As I was doing more reading about the recent announcement that Bhutan is home to 103 tigers, I came across the interesting fact that the world’s first environmental trust fund was established in Bhutan in 1992. The first!
The Bhutan Trust Fund for Environmental Conservation began as a “collaborative venture” between the Royal Government of Bhutan, the United Nations Development Program, and the World Wildlife Fund. These institutions set up an endowment of $20 million “as an innovative mechanism to finance conservation programs over the long term in Bhutan.” The organization is apparently autonomous of the government, and makes grants ranging from $1,301 to $1.6 million. The fund financially supports the parks system in Bhutan, which I’ll write a post about soon.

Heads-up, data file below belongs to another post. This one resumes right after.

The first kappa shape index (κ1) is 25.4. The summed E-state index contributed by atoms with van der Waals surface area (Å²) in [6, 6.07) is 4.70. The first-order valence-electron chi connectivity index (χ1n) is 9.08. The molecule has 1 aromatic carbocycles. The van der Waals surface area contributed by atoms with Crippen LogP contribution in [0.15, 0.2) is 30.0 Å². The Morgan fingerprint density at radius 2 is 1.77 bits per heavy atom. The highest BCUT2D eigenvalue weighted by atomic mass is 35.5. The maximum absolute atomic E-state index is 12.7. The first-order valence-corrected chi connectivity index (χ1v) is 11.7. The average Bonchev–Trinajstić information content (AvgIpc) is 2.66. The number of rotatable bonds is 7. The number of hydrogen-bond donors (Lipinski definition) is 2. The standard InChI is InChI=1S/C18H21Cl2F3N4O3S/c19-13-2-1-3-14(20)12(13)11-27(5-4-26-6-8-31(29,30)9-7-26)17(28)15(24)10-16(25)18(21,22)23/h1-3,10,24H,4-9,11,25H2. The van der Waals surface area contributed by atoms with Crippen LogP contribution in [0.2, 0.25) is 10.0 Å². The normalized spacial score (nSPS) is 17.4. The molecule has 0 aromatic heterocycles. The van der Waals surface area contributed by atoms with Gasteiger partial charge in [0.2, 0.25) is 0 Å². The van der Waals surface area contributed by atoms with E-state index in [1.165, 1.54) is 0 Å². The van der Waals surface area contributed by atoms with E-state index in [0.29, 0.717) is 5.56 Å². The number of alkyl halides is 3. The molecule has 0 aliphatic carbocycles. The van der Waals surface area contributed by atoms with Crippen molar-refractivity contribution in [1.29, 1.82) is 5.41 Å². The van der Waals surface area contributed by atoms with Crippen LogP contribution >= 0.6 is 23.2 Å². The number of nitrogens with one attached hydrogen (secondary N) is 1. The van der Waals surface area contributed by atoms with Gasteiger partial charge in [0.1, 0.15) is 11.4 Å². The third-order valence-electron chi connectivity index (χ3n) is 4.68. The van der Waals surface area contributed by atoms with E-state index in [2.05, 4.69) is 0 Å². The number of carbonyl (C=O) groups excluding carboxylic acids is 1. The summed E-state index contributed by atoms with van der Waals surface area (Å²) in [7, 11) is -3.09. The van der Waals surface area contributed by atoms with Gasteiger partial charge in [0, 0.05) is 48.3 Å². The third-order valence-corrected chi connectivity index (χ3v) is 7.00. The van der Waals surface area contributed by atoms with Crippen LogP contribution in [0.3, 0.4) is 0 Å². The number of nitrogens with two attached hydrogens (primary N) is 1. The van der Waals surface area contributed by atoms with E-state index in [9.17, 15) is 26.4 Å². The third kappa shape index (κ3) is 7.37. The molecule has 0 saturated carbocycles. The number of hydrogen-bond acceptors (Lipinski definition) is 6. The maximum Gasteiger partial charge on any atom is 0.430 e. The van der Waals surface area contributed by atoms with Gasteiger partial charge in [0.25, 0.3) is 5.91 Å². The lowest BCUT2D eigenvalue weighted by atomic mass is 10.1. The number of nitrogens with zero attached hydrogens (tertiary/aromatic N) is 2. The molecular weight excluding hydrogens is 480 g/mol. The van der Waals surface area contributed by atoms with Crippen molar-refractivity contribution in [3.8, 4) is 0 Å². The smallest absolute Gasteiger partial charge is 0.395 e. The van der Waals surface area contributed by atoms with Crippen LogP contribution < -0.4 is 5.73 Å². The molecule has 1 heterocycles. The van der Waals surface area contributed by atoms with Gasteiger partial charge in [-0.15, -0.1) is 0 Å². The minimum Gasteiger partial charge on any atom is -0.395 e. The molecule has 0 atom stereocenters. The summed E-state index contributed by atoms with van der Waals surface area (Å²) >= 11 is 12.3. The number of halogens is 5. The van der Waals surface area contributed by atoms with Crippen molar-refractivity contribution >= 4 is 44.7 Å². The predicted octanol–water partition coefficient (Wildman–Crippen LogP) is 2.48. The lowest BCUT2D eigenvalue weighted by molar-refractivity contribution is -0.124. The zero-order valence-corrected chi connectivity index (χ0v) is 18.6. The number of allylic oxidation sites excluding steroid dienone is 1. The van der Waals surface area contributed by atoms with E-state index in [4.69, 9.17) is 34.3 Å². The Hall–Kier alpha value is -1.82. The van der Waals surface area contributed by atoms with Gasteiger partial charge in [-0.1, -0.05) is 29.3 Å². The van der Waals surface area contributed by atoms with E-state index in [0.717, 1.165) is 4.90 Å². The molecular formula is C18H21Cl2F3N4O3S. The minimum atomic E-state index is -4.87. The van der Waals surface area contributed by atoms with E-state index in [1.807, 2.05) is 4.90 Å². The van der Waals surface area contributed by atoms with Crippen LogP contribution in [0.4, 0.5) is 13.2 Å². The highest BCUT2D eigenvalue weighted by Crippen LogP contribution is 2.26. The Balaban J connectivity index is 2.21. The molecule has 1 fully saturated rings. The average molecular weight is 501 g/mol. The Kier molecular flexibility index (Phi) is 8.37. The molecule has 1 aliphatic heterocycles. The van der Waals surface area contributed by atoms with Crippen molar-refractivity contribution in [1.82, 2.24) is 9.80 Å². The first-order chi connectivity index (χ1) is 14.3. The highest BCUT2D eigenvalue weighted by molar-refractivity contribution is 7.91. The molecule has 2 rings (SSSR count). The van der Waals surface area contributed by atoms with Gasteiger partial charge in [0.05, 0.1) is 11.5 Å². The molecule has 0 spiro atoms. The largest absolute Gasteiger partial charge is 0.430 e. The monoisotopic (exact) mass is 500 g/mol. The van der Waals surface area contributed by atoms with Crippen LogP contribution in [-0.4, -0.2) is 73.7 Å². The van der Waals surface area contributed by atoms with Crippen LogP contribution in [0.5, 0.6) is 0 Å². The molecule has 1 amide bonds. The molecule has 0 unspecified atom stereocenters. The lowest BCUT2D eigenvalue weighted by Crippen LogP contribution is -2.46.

On another, related note, if you want to learn more about tigers in Bhutan, I highly recommend the BBC Documentary, “Lost Land of the Tiger.” It follows a group of scientists who, in 2010, went in search of Bhutan’s tigers. They travelled from the temperate south to the Himalayan north to study tigers and see whether Bhutan could indeed, as they hoped, provide the missing link in a potential Himalayan tiger reserve that would link populations from Nepal to Myanmar, thereby preserving genetic diversity and an incredible range of ecosystems. It’s heartening that these scientists, including Dr. Alan Rabinowitz of Panthera, believe so strongly that Bhutan’s tiger population is healthy and that the country can teach us much about tiger conservation.